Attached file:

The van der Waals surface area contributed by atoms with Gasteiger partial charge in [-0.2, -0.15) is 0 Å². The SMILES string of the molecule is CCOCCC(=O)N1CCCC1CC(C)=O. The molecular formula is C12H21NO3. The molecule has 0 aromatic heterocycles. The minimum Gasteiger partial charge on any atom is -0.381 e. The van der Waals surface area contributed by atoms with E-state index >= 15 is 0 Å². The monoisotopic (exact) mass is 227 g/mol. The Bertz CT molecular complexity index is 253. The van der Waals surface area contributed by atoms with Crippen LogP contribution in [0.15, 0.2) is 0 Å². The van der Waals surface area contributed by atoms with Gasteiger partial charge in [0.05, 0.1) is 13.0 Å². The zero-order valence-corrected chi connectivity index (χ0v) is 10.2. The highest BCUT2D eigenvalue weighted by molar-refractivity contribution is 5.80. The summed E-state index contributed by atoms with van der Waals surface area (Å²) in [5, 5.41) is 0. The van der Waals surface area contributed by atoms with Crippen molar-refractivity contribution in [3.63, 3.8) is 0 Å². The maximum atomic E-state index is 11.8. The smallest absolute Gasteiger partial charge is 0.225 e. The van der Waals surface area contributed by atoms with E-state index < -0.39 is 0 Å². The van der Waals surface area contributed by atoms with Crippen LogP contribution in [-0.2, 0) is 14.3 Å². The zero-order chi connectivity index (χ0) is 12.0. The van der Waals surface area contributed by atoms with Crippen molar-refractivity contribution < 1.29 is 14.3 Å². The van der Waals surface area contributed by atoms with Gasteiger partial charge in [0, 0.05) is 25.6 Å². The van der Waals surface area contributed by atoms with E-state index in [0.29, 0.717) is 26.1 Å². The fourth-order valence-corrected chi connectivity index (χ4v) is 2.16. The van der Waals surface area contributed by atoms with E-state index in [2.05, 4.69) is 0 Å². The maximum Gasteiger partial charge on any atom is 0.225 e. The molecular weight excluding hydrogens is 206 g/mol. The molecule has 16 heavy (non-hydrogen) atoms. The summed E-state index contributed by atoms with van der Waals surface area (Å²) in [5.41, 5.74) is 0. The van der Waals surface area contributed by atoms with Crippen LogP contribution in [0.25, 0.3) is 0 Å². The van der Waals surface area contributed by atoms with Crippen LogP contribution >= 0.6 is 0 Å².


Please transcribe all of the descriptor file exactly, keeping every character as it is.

The van der Waals surface area contributed by atoms with Gasteiger partial charge in [-0.2, -0.15) is 0 Å². The SMILES string of the molecule is CCOCCC(=O)N1CCCC1CC(C)=O. The molecular formula is C12H21NO3. The molecule has 0 aromatic heterocycles. The minimum Gasteiger partial charge on any atom is -0.381 e. The van der Waals surface area contributed by atoms with E-state index >= 15 is 0 Å². The monoisotopic (exact) mass is 227 g/mol. The Bertz CT molecular complexity index is 253. The van der Waals surface area contributed by atoms with Crippen LogP contribution in [0.15, 0.2) is 0 Å². The van der Waals surface area contributed by atoms with Gasteiger partial charge in [0.05, 0.1) is 13.0 Å². The zero-order valence-corrected chi connectivity index (χ0v) is 10.2. The highest BCUT2D eigenvalue weighted by molar-refractivity contribution is 5.80. The summed E-state index contributed by atoms with van der Waals surface area (Å²) in [5, 5.41) is 0. The van der Waals surface area contributed by atoms with Crippen molar-refractivity contribution in [3.63, 3.8) is 0 Å². The maximum atomic E-state index is 11.8. The smallest absolute Gasteiger partial charge is 0.225 e. The van der Waals surface area contributed by atoms with E-state index < -0.39 is 0 Å². The van der Waals surface area contributed by atoms with Crippen LogP contribution in [-0.2, 0) is 14.3 Å². The zero-order chi connectivity index (χ0) is 12.0. The van der Waals surface area contributed by atoms with Crippen molar-refractivity contribution < 1.29 is 14.3 Å². The van der Waals surface area contributed by atoms with Gasteiger partial charge in [0, 0.05) is 25.6 Å². The van der Waals surface area contributed by atoms with E-state index in [0.29, 0.717) is 26.1 Å². The fourth-order valence-corrected chi connectivity index (χ4v) is 2.16. The van der Waals surface area contributed by atoms with E-state index in [2.05, 4.69) is 0 Å². The maximum Gasteiger partial charge on any atom is 0.225 e. The molecular weight excluding hydrogens is 206 g/mol. The molecule has 16 heavy (non-hydrogen) atoms. The summed E-state index contributed by atoms with van der Waals surface area (Å²) in [5.41, 5.74) is 0. The van der Waals surface area contributed by atoms with Crippen LogP contribution in [0.25, 0.3) is 0 Å². The van der Waals surface area contributed by atoms with Crippen LogP contribution >= 0.6 is 0 Å².